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NEWS | Sept. 23, 2021

‘My biggest strength’: IAAFA instructor celebrates Hispanic heritage

By Erinn Burgess 502nd Air Base Wing Public Affairs

From Sept. 15 to Oct. 15, the Department of Defense celebrates National Hispanic Heritage Month and the theme “Esperanza: A Celebration of Hispanic Heritage and Hope.

The month pays tribute to the generations of Hispanic Americans whose ancestors came from Spain, Mexico, the Caribbean, and Central and South America, who have positively influenced and enriched our nation and society, including our military.

Staff Sgt. Carlos Alberto Zapata Gonzalez is one such Hispanic American Airman at Joint Base San Antonio.

Born in Nuevo Laredo, Mexico, Zapata Gonzalez said the military was a dream job for him when he was a kid. Today, he is an international force protection instructor for the Inter-American Air Force Academy’s 837th Training Squadron at JBSA-Lackland.

“I saw my first opportunity to make my dream a goal when I got my [U.S.] citizenship at the age of 17,” he said. “I applied myself to learn the language and prepare physically. It took a couple of years before making the decision to join because I didn’t want to leave my entire family behind, but with their support, I made the best decision of my life.”

At the beginning of his military career, Zapata Gonzalez recalled seeing his Hispanic culture and accent as a weakness; but “through passion and perseverance it has become my biggest strength,” he explained.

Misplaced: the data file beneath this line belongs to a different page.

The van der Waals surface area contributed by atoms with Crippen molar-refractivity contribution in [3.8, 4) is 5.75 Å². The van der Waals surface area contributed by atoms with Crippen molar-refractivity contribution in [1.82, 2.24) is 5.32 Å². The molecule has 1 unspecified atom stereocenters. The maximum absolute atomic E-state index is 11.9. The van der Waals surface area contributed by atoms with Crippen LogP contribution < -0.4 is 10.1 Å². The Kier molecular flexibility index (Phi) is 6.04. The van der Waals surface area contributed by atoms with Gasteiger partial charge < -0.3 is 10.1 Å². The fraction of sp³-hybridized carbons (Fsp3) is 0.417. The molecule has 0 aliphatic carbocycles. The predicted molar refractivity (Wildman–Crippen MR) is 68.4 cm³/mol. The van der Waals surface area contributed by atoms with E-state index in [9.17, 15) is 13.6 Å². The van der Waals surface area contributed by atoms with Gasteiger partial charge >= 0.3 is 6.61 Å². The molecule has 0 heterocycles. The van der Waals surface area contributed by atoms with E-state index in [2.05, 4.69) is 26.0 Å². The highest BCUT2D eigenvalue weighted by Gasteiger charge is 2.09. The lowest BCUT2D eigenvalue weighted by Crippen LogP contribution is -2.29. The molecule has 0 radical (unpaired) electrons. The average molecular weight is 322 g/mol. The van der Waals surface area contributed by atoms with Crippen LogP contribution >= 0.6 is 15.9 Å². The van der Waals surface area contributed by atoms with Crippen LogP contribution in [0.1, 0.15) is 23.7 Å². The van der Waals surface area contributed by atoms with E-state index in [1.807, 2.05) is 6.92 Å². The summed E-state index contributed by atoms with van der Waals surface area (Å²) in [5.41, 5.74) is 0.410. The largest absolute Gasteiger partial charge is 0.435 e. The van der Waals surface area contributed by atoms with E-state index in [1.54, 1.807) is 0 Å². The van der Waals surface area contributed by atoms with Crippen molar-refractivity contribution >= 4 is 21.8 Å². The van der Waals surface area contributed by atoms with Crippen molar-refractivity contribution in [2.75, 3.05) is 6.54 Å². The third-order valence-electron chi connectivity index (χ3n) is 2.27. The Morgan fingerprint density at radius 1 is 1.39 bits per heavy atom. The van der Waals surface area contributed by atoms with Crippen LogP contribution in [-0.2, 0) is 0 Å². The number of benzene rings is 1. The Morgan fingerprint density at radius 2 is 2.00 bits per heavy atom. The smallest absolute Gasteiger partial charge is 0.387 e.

“My Spanish capacity is essential for my job and besides the communication aspect, my heritage makes me able to relate to our Latin American students so we can create trust and partnership on another level that no other person or country can replicate,” he said.

“Also,” he added, “working at the Inter-American Air Forces Academy made me realize the importance of the Hispanics in the military and the impact that different cultures have on our military.”

Those who claim to be Latino or Hispanic make up 17.6% of the active duty force, numbering 235,972 as of July 2021, according to the Defense Manpower Data Center.

As of June 2021, 15.9% of active duty Airmen claim Latino or Hispanic as their ethnicity, according to the Air Force Personnel Center.

“Diversity is one of the most powerful weapons that our military has, it can’t be replicated by other nations and it’s a reflection of our country,” Zapata Gonzalez said.

“I am blessed to be able to support Mexico, my country of birth, as an international instructor while representing the United States, the country that gave me a second chance and the opportunity of making my family proud,” he concluded.

Hispanics have a profound and positive influence on our country through their strong commitment to family, faith, hard work and service, added Maria Rodriguez, JBSA affirmative employment program manager. “They have enhanced and shaped our national character with centuries-old traditions that reflect the multi-ethnic and multicultural customs of their community.”

In celebration of National Hispanic Heritage Month, JBSA displayed posters across its installations, including all JBSA libraries and Military and Family Readiness Centers.

For more information on NHHM, call 210-221-1408 or email